A few posts ago I mentioned my friend who had a tumor removed. The doctors believe they got all of it, and said that the lymph nodes were clean. At the end of the email that was sent out with this update, the person writing it said “Praise His Name for answering prayers.” I’m sure back when I was normal that would have been my first reaction as well. But I’m not “normal” by any means at this point, and any relief or rejoicing I feel is tinged with confusion and jealousy.

In this new reality I live in, I wonder “Why wasn’t Eliana healed?” Don’t get me wrong. Of course I am happy and thankful that my friend’s prognosis is good. But if God is truly in the business of dabbling in our physical world, then why does He heal some, and let others suffer and die? I don’t understand it. I will never understand it. And I suppose the truth is that we are not meant to understand it. People have been brooding over the question of human suffering since the beginning of time, and I doubt that me blogging about it is going to reveal any brilliant insights. Nevertheless, writing is my outlet, so I’ll go ahead and share my thoughts, even if none of us end up with any better answers to the questions as a result.

I am a very….detail-oriented person. I’ll skip the description I usually give, to keep this family-friendly and let you avoid a possible conversation with your child about Freud and his interesting theories. =) Anyway, when naming my children, I go through all sorts of mental gymnastics because I want the name to be perfect. What are the origins, the meanings, the possible nicknames? What does it rhyme with? How does it sound with the other kid’s names? Are the styles and lengths similar? How does it sound with our last name, with possible middle names? Um, yeah, I’m an….I mean detail-oriented. With the first two kid’s names, it was easy, and they fit all my criteria just fine.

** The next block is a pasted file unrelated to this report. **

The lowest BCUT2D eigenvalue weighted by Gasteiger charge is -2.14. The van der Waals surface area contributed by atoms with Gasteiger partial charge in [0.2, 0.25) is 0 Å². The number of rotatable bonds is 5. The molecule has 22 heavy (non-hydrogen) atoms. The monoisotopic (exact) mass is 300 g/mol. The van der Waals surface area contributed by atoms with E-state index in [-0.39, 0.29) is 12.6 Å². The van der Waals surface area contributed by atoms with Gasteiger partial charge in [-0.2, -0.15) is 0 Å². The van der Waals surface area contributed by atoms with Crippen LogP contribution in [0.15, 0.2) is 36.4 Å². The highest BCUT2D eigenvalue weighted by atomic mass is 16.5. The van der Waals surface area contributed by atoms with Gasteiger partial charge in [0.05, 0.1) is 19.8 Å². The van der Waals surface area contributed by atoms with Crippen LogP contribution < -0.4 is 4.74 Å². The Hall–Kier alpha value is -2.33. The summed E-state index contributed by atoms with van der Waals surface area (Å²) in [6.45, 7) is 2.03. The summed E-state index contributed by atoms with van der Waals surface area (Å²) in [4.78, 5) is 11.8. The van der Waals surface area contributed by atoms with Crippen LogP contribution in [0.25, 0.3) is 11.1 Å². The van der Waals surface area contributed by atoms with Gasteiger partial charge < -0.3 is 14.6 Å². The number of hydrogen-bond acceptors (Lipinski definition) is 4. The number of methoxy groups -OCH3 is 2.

Then I got pregnant with our third. I had a hard time finding the perfect name. Nothing seemed just right. I had a list of possibles, and my husband and I went over them repeatedly. I ended up favoring Eliana because of it’s meaning. It didn’t really “fit” with the other girls names, but I felt like I had to have that name. The meaning is “God answered” or “God has answered.” I didn’t know why I had to have that meaning, or what He was going to end up answering. And then for the middle name, we chose to name her after my grandpa’s middle name. He died many years ago.

The other strange thing was that I needed to pray for this baby’s health. I admit I was pretty careless about praying for the other two. I just took it for granted that they were fine. But with this one I had to pray. And I did, daily, for her physical and mental health, and her birth. Nevertheless, I had the feeling through most of my pregnancy that she was going to die. Then I didn’t miscarry, and she wasn’t stillborn, and she didn’t die at birth, so I though I must have been just paranoid.